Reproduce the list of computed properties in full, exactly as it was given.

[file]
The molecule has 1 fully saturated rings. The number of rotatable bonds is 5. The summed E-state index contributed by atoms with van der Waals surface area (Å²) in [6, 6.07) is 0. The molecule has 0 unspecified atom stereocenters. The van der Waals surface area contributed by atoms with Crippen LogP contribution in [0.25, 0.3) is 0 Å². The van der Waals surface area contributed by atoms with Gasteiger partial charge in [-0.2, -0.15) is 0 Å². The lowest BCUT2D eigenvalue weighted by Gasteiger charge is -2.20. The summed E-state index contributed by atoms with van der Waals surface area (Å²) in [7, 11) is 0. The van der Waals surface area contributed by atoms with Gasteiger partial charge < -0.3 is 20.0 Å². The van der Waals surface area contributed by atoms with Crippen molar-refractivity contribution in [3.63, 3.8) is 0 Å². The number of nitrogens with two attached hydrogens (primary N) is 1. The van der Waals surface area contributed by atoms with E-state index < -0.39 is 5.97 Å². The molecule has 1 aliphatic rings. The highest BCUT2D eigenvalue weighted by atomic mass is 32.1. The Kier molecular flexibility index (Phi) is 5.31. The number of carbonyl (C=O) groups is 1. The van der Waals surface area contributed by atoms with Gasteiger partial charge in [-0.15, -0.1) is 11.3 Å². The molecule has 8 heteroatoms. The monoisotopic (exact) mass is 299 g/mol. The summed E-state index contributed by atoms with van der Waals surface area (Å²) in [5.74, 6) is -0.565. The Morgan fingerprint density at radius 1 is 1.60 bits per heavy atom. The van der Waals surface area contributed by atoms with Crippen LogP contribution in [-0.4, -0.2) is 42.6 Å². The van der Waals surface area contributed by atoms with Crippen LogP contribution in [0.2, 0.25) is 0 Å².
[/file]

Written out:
The molecule has 1 fully saturated rings. The number of rotatable bonds is 5. The summed E-state index contributed by atoms with van der Waals surface area (Å²) in [6, 6.07) is 0. The molecule has 0 unspecified atom stereocenters. The van der Waals surface area contributed by atoms with Crippen LogP contribution in [0.25, 0.3) is 0 Å². The van der Waals surface area contributed by atoms with Gasteiger partial charge in [-0.2, -0.15) is 0 Å². The lowest BCUT2D eigenvalue weighted by Gasteiger charge is -2.20. The summed E-state index contributed by atoms with van der Waals surface area (Å²) in [7, 11) is 0. The van der Waals surface area contributed by atoms with Gasteiger partial charge < -0.3 is 20.0 Å². The van der Waals surface area contributed by atoms with Crippen molar-refractivity contribution in [3.63, 3.8) is 0 Å². The number of nitrogens with two attached hydrogens (primary N) is 1. The van der Waals surface area contributed by atoms with E-state index < -0.39 is 5.97 Å². The molecule has 1 aliphatic rings. The highest BCUT2D eigenvalue weighted by atomic mass is 32.1. The Kier molecular flexibility index (Phi) is 5.31. The number of carbonyl (C=O) groups is 1. The van der Waals surface area contributed by atoms with Gasteiger partial charge in [-0.15, -0.1) is 11.3 Å². The molecule has 8 heteroatoms. The monoisotopic (exact) mass is 299 g/mol. The summed E-state index contributed by atoms with van der Waals surface area (Å²) in [5.74, 6) is -0.565. The Morgan fingerprint density at radius 1 is 1.60 bits per heavy atom. The van der Waals surface area contributed by atoms with Crippen LogP contribution in [-0.4, -0.2) is 42.6 Å². The van der Waals surface area contributed by atoms with Crippen LogP contribution in [0.2, 0.25) is 0 Å².